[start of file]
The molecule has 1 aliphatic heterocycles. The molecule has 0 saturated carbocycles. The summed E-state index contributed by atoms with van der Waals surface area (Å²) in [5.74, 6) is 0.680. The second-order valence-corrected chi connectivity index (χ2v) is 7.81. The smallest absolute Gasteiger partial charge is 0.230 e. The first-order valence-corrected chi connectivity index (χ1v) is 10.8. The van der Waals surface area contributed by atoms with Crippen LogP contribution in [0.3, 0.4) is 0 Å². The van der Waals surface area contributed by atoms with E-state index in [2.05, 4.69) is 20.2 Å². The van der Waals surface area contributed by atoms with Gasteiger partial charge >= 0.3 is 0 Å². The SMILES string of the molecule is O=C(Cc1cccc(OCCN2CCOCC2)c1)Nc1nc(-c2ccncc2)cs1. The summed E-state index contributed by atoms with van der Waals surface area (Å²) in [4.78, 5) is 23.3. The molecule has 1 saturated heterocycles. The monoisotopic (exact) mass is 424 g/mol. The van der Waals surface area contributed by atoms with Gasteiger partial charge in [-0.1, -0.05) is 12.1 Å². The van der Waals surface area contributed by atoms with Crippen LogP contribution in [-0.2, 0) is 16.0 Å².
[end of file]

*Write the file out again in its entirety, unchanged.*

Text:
The molecule has 1 aliphatic heterocycles. The molecule has 0 saturated carbocycles. The summed E-state index contributed by atoms with van der Waals surface area (Å²) in [5.74, 6) is 0.680. The second-order valence-corrected chi connectivity index (χ2v) is 7.81. The smallest absolute Gasteiger partial charge is 0.230 e. The first-order valence-corrected chi connectivity index (χ1v) is 10.8. The van der Waals surface area contributed by atoms with Crippen LogP contribution in [0.3, 0.4) is 0 Å². The van der Waals surface area contributed by atoms with E-state index in [2.05, 4.69) is 20.2 Å². The van der Waals surface area contributed by atoms with Gasteiger partial charge >= 0.3 is 0 Å². The SMILES string of the molecule is O=C(Cc1cccc(OCCN2CCOCC2)c1)Nc1nc(-c2ccncc2)cs1. The summed E-state index contributed by atoms with van der Waals surface area (Å²) in [4.78, 5) is 23.3. The molecule has 1 saturated heterocycles. The monoisotopic (exact) mass is 424 g/mol. The van der Waals surface area contributed by atoms with Gasteiger partial charge in [-0.1, -0.05) is 12.1 Å². The van der Waals surface area contributed by atoms with Crippen LogP contribution in [-0.2, 0) is 16.0 Å².